And how I make sure every disc gets a fair hearing
Those who complain about my reviews in print or on line usually do so in response to a mixed critique, rather than a negative write-up. Here’s an extreme example. One distinguished American pianist recorded a disc of mostly standard repertoire. I wrote unfavorably about certain performances, yet praised others. Over the next year I received three nasty, handwritten letters – not necessarily from the pianist of course – each apparently posted from a non-existent return address. By contrast, several pianists responsible for some of the worst recordings I’ve ever reviewed attempted to “friend” me on Facebook.
Contrary to popular belief, I don’t enjoy writing negative reviews, especially when they concern lesser-known artists on small labels. These releases tend to be vanity projects: self-produced, self-financed, and usually destined not to be a best seller. The artist puts lots of time, money, heart and soul into such a production. Yet the truth of the matter is that John Doe’s self-produced Goldberg Variations, no matter how brilliant it is, invariably competes alongside tried and true major label reference versions. Not that John Doe shouldn’t record the Goldbergs, but you get my drift.
For this reason, I try to broach reviewing assignments with equanimity, and I’ve devised a convoluted system that attempts to ensure fairness. It’s not unlike auditioning musicians without seeing them in the flesh. First I digitize the disc under review before I hear it. Second, I load the digital files into iTunes. Third, I then load at least two other versions of the same repertoire by artists I wouldn’t be able to recognize right off the bat (in other words, no Glenn Gould) – decoys, if you will. I create a playlist from the review CD selections and the alternate versions. Then, without looking at my computer screen, I engage iTunes’ random play function. This enables me to hear the review selections interspersed with the “non-review” decoys. Without knowing who’s playing, I take notes on what I hear. Next, I identify the culprits, and then play the review CD from beginning to end before I write my piece.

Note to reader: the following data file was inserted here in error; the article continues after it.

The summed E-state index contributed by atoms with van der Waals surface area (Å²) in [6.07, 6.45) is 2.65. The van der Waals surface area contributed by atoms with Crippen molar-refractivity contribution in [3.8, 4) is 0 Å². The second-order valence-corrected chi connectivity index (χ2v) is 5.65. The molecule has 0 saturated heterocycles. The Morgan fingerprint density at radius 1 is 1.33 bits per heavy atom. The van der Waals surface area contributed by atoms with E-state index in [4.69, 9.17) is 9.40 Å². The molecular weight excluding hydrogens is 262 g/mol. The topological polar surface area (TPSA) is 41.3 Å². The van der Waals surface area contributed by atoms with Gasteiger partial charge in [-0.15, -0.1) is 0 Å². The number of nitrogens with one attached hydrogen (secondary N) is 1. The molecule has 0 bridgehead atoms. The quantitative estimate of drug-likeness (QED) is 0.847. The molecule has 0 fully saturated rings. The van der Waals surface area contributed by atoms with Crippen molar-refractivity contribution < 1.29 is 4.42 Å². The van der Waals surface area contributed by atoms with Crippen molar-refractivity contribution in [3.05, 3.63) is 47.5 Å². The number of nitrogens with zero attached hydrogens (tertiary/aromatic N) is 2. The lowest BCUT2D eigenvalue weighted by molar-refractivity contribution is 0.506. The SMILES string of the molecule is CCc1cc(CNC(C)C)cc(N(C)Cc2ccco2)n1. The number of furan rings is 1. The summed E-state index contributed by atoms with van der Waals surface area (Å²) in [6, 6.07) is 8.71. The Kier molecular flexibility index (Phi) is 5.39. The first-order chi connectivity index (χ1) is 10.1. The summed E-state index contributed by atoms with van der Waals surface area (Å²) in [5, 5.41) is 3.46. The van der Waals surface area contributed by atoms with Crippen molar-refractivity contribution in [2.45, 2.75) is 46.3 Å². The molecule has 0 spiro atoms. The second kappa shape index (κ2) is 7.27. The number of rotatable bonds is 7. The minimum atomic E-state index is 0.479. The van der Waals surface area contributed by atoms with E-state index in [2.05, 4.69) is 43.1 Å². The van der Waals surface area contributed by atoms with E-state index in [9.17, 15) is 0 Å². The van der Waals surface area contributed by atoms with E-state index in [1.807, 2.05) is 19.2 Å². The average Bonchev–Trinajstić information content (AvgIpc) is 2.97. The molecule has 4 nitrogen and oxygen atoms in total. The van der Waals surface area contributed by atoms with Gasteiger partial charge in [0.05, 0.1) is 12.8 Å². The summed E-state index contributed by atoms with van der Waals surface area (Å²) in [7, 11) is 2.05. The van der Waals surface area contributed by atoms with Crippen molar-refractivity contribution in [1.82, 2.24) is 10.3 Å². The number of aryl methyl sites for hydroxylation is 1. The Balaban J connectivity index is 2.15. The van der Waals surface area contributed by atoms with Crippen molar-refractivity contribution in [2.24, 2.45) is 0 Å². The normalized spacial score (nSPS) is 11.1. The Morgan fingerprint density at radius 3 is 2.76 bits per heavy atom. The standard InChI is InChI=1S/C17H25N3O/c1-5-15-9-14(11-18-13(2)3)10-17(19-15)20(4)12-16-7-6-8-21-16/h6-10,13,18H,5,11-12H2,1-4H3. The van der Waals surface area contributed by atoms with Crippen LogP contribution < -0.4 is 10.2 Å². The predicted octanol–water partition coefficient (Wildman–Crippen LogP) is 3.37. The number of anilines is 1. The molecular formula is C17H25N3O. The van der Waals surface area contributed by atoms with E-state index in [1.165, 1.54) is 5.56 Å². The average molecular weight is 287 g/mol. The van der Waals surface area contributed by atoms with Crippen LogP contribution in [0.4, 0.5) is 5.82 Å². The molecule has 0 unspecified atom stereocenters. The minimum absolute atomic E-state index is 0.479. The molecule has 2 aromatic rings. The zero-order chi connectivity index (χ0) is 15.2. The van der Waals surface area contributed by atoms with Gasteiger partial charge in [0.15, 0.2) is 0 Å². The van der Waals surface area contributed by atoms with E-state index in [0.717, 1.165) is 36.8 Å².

I went through this process with a recent JS Bach/Scott Joplin recital – not your usual pairing, but sort of interesting. I duly digitised and loaded in. Next I booted up my trusty 2 TB hard drive, where my classical reference digitized files live - they’re also backed up another 2 TB drive, and they’re catalogued in a Microsoft Excel spreadsheet (am I compulsive, or what?). From the drive I grabbed my “decoys,” a few non-Gould Bach First Partita and Italian Concerto recordings plus random Scott Joplin tracks by pianists whose names I can’t remember (an aside: why hasn’t Dick Hyman’s incomparable Joplin piano music cycle for RCA ever appeared complete on CD?). Then I listened.
The worst renditions stood out like sore thumbs: dryly engineered, lethargic tempi, pedantic, choppy phrasing, and without any trace of pedal. Sadly, these belonged to the disc under review, but I had a job to do, and called the situation as I heard it. Then I read the booklet notes, and immediately felt like a jerk. It turned out that the pianist was a beloved musical mentor in his community, and could not use the pedals due to a medical mishap. His recent death inspired friends and relatives to release these performances. Sure, I could have refused the assignment, but given the breadth and high artistic quality distinguishing most of Albany’s catalog, I felt the disc warranted a professional response. However, I did mention this pianist’s unfortunate circumstances in the context of the review.
All of this is to say that bad reviews happen to good people, and, believe me, I’ve been at the receiving end of some pretty punishing critiques, fair and unfair. When that happens, I take a deep breath, thank the Lord for the free publicity, and move on.
Composer, pianist, concert presenter and Gramophone contributor Jed Distler looks back, present and forward about the piano in our lives, and the lives of the piano.